Gift giving is customary all around the word, and it brings much joy whether you are on the giving end or the receiving end. As the giver of a gift, the intention is to bring joy and express a positive sentiment to the recipient. As part of the Chinese gift giving customs, the giving of gifts or Li Wu is especially important as it carries with it much good tidings and is related to prosperity and good luck.
As in most cultures, major celebrations are marked by the giving of gifts. However, more lavish presents can be expected for weddings and other important occasions in China. Chinese New Year is another celebration wherein presents can be expected, especially cash. Birthday celebrants can also expect presents, although the gift item may not be as lavish as those given during a wedding.
Chinese Gift Giving Customs
There’s nothing that beats cold hard cash, and for the Chinese, the giving of cash gifts is quite common, especially during birthdays, weddings and Chinese New Year. When giving cash gifts, the amount will depend on the occasion as well as the capacity of the giver. As a rule of thumb, the cash gift should at least be equivalent to the cost of the dinner of the person attending the party. The cash given is often newly printed money. It is considered bad taste to give old bills. Cash is given in red envelopes called ampao.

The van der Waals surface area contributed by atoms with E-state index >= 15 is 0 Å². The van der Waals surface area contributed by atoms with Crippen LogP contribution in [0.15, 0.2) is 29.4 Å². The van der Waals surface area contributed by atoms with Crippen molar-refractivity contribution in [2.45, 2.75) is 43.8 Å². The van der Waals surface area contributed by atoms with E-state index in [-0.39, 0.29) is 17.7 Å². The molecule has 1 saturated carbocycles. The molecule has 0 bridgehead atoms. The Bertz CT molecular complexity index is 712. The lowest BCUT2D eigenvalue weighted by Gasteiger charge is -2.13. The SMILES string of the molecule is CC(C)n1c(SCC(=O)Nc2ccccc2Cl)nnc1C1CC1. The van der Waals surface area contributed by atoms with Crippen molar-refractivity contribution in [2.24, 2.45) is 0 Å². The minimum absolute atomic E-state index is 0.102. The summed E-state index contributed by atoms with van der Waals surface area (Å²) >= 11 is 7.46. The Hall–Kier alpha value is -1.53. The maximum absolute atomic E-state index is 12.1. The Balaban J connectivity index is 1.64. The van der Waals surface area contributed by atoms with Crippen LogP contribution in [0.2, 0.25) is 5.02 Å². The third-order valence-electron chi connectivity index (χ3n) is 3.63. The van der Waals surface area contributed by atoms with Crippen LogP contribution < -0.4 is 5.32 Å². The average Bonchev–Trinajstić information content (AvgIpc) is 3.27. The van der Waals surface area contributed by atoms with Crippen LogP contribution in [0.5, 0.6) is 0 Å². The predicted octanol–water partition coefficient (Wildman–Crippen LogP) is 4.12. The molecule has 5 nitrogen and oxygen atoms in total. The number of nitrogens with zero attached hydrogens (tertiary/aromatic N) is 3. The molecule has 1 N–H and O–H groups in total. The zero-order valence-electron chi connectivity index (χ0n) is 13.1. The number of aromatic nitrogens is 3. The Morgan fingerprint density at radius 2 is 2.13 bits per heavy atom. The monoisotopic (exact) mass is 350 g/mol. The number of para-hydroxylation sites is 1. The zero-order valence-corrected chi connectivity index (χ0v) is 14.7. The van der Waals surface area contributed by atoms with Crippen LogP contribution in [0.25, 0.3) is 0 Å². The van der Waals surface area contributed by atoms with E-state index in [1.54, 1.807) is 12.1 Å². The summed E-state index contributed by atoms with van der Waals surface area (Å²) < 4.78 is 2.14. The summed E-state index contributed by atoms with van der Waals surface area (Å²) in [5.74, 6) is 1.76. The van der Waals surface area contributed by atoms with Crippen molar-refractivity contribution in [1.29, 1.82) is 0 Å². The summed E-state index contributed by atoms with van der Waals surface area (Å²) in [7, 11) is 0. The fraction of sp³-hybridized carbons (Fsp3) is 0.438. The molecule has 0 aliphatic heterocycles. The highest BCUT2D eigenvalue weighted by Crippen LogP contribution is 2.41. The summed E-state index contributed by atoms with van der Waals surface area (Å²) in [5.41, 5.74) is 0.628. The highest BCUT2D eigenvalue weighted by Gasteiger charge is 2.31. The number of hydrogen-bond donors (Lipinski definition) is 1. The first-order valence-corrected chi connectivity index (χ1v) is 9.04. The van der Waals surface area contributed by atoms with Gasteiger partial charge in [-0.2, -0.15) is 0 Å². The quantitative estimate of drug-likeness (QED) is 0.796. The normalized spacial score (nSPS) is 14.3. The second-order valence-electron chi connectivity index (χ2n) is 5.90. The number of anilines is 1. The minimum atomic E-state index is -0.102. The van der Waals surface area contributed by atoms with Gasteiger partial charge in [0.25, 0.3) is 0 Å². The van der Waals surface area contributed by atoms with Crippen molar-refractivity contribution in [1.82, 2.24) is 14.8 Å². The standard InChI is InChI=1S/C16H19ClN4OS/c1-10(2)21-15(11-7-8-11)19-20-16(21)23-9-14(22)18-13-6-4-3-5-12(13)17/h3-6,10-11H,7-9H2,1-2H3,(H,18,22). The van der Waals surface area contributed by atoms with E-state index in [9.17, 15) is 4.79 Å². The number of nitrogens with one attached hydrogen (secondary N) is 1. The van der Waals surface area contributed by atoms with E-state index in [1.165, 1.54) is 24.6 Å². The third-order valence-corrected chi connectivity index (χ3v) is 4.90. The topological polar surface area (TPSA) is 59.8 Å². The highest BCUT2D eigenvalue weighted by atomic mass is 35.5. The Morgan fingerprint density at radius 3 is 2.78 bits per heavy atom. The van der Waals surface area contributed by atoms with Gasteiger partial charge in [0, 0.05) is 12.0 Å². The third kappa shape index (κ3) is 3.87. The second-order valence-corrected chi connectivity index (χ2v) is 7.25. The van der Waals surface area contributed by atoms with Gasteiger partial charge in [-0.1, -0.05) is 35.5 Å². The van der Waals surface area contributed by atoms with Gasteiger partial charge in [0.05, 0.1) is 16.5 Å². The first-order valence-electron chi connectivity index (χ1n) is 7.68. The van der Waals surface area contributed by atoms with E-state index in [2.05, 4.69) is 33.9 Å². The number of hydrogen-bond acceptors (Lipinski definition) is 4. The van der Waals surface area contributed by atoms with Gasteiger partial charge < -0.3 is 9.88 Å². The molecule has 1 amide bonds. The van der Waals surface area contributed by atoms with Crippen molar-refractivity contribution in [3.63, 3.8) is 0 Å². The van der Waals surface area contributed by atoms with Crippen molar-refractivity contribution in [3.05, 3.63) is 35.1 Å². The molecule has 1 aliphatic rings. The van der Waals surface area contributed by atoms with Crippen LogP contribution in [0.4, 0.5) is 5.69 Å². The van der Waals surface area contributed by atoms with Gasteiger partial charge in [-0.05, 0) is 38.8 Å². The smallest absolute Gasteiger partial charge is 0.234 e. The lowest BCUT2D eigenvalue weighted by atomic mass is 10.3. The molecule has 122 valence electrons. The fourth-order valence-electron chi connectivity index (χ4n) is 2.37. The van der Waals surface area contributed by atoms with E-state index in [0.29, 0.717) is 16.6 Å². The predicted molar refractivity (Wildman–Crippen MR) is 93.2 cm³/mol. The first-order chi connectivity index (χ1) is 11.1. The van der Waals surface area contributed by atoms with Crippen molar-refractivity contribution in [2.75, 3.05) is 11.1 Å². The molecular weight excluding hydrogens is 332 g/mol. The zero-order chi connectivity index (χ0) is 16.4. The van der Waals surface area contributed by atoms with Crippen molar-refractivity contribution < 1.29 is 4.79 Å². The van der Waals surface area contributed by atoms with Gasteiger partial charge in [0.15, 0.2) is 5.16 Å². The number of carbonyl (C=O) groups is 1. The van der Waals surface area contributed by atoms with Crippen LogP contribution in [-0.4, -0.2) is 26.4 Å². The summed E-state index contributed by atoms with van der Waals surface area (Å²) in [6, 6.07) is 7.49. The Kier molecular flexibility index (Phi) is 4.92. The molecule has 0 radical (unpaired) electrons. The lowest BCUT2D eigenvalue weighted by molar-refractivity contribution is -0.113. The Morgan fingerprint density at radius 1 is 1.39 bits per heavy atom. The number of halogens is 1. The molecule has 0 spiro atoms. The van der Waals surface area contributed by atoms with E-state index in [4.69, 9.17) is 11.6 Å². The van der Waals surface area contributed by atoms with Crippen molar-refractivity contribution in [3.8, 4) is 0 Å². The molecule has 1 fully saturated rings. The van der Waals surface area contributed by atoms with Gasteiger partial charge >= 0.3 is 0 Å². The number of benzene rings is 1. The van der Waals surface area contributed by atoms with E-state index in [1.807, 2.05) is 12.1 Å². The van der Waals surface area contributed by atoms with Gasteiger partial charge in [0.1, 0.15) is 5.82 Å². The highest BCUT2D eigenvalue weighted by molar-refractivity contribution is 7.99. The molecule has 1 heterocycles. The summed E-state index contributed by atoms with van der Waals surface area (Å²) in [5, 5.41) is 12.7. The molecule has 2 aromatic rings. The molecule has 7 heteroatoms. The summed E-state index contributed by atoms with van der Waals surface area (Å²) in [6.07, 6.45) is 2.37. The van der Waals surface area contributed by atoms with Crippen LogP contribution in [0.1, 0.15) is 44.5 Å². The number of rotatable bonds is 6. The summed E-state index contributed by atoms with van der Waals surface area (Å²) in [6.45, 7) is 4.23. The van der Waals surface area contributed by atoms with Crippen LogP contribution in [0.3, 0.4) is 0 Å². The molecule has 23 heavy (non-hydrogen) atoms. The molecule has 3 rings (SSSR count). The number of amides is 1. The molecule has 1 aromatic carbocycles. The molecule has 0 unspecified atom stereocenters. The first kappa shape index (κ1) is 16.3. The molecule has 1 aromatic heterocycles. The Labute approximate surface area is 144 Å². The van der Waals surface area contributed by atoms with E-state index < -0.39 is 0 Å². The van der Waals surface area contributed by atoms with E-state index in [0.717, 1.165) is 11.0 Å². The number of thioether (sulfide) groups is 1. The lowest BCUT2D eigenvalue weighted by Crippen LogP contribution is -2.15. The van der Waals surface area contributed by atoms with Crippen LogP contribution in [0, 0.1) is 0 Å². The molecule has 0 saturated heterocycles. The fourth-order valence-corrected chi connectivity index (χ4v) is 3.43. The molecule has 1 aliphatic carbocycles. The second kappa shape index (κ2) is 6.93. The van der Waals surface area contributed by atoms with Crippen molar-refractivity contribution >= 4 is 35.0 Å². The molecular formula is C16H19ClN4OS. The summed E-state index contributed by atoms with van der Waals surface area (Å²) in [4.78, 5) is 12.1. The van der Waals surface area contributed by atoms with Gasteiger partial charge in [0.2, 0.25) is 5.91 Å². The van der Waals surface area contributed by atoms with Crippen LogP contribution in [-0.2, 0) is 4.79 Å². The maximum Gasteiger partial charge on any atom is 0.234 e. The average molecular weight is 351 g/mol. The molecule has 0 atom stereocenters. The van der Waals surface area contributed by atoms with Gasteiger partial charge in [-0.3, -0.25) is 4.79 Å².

Don’t give four
Lucky numbers mean something to the Chinese so be careful with the amount you give. For one thing, nice even numbers are preferred. Eight is an especially auspicious or lucky number. Don’t write a check or give cash wherein the amount ends in the number four. In Chinese, the number four (si) is similar in sound to the Chinese word meaning death.
No clocks or sharp objects
The giving of knives and scissors isn’t done because they are symbolic of cutting of ties. At the same time, don’t give clocks, since this connotes death.
Make it red
Just as there are auspicious numbers for the Chinese, there are also auspicious colors. Red is the most auspicious of colors and is widely used in Feng shui because it carries a tremendous amount of good energy. Not only is the money envelope in red, wrapping gifts in red-colored wrapping paper is also more desirable. The color gold is another popular color, which is why red and gold can often be seen together. However, the color red is to be avoided when writing the person’s name on a gift card, as this is bad luck. Avoid using white, known to the Chinese as the color of death. Black and blue may be sophisticated colors, but these are colors of death to the Chinese so avoid wrapping presents in these colors.
Don’t be greedy
As a sign of humility, it’s customary for the recipient to first refuse a present when it is first offered. Don’t be surprised if a gift is turned down thrice before being accepted. This is to show that the person isn’t greedy. Also remember to give in public but open the present in private.
Kung Hei Fat Choi!
Whatever the present, don’t forget to say xiexie, or thank you! And on the occasion of this year’s Chinese New Year on February 10, we at Day Translations, Inc. would like to greet you all, “Kung Hei Fat Choi!”